9:19am PT by Tim Goodman
Golden Globes: TV Nomination Oversights Hard to Overlook
Another day, another chance to be annoyed at another awards entity messing up nominations in the television industry.
Only this time, there's more heft to the announcements — if "heft" has ever been used to describe the Hollywood Foreign Press Association's yearly "what-that-what?" known as the Golden Globes — and thus more reason to be disappointed about the organization getting it wrong.
For the Globes, it's not hard to look bigger and, at least on the surface, more knowing about the most powerful medium on the planet when you follow the Screen Actors Guild award nominations — a group so seemingly uninterested in television that its half-hearted and limited categories seem like they were cobbled together by a bored assistant who was already 45 minutes late to his other job at a bookstore.
Thursday's Globe nominations were, like years of Globe nominations before them, part head-scratcher for past nominees, part forward-thinking nod to fresh blood that the Emmy voters won't get around to recognizing for another three years, and part calculated box-checking to make sure the highest-profile actors will be drinking champagne in the Beverly Hilton ballroom come awards night.
Given how awards for television have gone in recent years, it might be hard to bitch about such an amalgamation of oddities.
And yet — and yet! — wow, is there some Golden Globe-level nonsense to talk about.
The Hollywood Foreign Press Association decided it might as well keep on snubbing Mad Men, a decision that will look, when history's cruel evaluation comes down, like the kind of astonishing bullshit that it is. Yes, the Golden Globes are perhaps best known for loving new blood at the expense of older series — part visionary, part welcome tonic to the Emmys' yearly rubber-stamping of the past — but it's not OK to ignore what will go into the TV Hall of Fame as one of the two or three best series in history.
That said, the Mad Men nonsense wasn't completely unexpected, of course, since this is just more of said snubbing of that gem on the part of the HFPA, which can never get enough Downton Abbey and this year jumped the gun and nominated Showtime's drama The Affair, when the freshman sensation has gone from Roman candle to sad little sparkler before its season has even ended.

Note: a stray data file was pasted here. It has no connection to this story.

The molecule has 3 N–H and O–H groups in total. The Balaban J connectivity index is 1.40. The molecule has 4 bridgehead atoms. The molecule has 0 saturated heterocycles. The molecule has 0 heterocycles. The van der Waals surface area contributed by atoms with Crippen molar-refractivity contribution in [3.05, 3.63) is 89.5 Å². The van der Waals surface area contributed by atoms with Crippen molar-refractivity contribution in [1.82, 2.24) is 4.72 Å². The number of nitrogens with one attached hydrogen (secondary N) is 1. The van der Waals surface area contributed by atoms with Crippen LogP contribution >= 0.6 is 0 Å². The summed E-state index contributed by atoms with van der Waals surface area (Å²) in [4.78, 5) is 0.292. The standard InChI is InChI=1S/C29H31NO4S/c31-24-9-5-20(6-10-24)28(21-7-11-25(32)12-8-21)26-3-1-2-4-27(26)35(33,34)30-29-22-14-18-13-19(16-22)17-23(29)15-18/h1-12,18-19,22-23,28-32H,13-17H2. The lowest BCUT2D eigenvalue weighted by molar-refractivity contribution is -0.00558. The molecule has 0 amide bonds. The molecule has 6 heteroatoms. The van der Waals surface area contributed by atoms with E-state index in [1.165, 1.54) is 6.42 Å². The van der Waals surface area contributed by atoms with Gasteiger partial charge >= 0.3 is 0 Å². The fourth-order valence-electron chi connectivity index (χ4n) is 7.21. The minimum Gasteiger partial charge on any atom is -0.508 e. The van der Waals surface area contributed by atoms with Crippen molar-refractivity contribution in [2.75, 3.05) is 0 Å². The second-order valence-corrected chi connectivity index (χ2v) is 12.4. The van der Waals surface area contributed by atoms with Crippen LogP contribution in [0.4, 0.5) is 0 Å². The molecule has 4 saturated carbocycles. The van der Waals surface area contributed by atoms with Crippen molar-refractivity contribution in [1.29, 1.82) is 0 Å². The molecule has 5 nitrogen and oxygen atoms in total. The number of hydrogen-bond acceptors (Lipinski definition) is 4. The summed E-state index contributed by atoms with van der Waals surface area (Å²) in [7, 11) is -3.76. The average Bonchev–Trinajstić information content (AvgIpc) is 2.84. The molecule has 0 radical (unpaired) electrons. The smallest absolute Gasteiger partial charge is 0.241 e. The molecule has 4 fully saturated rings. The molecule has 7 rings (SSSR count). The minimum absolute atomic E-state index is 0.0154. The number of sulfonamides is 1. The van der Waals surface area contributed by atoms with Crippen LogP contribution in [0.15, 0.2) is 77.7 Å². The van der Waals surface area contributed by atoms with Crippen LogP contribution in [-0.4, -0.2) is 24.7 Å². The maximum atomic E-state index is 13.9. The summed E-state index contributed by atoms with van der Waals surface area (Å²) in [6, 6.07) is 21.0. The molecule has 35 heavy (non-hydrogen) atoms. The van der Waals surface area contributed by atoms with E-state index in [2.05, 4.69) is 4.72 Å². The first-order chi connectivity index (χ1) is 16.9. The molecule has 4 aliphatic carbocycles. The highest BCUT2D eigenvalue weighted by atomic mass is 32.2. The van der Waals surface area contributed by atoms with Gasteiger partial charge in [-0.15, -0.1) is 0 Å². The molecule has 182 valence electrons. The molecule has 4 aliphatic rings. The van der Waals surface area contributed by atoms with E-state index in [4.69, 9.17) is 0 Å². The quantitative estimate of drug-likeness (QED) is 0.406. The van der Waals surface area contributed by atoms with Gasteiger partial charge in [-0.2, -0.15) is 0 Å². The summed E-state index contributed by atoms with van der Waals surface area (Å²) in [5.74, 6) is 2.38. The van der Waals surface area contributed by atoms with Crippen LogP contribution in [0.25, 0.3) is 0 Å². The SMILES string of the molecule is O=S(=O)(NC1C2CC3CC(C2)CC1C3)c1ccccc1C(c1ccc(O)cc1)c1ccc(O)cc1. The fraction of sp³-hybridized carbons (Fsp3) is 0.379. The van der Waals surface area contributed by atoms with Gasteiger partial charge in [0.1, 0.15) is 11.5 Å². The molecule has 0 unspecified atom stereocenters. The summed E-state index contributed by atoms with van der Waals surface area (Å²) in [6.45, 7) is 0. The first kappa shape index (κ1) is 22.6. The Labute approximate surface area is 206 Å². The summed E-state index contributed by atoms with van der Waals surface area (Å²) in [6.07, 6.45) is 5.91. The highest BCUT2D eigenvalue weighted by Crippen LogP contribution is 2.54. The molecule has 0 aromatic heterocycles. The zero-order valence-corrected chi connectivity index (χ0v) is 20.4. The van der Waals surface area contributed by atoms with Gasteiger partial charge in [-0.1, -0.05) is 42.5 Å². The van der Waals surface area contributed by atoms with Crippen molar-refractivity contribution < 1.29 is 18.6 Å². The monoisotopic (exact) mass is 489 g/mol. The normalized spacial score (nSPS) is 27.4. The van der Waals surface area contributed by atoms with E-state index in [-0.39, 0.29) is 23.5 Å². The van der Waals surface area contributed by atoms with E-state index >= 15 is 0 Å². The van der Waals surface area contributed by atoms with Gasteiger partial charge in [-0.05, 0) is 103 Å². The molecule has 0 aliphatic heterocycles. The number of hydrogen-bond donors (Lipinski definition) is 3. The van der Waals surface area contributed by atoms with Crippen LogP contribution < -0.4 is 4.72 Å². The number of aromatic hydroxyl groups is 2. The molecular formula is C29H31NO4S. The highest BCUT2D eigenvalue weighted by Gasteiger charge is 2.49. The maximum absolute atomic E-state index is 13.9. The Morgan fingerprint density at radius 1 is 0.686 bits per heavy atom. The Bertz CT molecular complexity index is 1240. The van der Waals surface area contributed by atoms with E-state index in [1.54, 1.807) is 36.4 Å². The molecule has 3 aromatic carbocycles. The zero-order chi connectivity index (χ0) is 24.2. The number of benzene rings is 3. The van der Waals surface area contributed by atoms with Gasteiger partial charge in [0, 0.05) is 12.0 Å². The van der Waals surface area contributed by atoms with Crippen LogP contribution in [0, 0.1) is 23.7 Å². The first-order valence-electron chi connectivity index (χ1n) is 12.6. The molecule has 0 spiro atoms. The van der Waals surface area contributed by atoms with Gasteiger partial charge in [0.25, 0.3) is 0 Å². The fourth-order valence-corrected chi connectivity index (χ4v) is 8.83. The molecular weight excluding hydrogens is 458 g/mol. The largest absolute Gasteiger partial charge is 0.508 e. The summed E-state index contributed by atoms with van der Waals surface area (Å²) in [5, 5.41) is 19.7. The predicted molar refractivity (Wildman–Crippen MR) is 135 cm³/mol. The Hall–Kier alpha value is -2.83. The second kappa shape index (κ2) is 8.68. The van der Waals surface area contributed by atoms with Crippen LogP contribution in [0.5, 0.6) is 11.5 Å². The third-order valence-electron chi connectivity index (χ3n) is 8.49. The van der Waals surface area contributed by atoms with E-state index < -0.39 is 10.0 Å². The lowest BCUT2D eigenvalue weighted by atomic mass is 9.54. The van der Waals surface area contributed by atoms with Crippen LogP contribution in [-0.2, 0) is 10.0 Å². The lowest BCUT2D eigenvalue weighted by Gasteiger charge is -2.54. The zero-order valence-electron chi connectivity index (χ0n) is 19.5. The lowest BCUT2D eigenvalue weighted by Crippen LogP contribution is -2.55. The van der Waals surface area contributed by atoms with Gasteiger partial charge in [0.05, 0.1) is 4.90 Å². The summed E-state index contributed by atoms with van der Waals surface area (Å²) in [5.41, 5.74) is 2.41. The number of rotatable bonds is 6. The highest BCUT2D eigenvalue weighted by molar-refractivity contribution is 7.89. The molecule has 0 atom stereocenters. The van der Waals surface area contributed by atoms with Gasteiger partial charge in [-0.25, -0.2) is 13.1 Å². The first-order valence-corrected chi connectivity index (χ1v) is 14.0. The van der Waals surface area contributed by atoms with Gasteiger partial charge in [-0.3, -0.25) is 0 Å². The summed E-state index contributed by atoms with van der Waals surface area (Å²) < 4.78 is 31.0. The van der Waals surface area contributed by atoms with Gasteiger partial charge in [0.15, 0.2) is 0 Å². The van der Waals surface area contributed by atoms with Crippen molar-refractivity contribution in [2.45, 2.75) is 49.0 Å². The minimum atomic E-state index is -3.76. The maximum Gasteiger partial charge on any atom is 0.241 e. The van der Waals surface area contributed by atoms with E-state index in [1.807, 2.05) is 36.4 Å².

The Affair is one of the Globes' "let's be early" moments that will blow up in its face, because the show wasn't even Showtime's most worthy entry (it essentially boxed out the gains made by Masters of Sex last year).
No, the clear shocker this year is that The Americans on FX was ignored yet again, a now certifiably disturbing awards show trend given that The Americans is playing in a different league than pretty much any other non-miniseries drama out there.
Before ranting just a little bit more, a brief aside here — yes, every year the Golden Globes does a few things that are admirable and refreshing enough to tone down the snub-anger, and this year its nomination of The CW's fresh Jane the Virgin series as best comedy and its breakout star Gina Rodriguez as best actress in a comedy qualified as salve.
Yay, for that.
And, of course, the most obvious and necessary aside is to reiterate that these are the Golden Globes — getting too worked up over them is an exercise in not only futility but stupidity, so there's that.
But if you love television or at least take it seriously, nominations of almost any kind — heft or respected provenance notwithstanding — gratuitous oversights and clear violations of taste or intelligence can prove extremely annoying.
You know, like turning Tatiana Maslany into a snub again. Really? Come on, people, can we at least get one thing right? I would argue that Orphan Black, the series from which her brilliance originates, was also dubiously ignored. Look, if The Affair got in — mark my words, historically we'll be wincing at that as early as, well, right now — then there's no tittering about any show.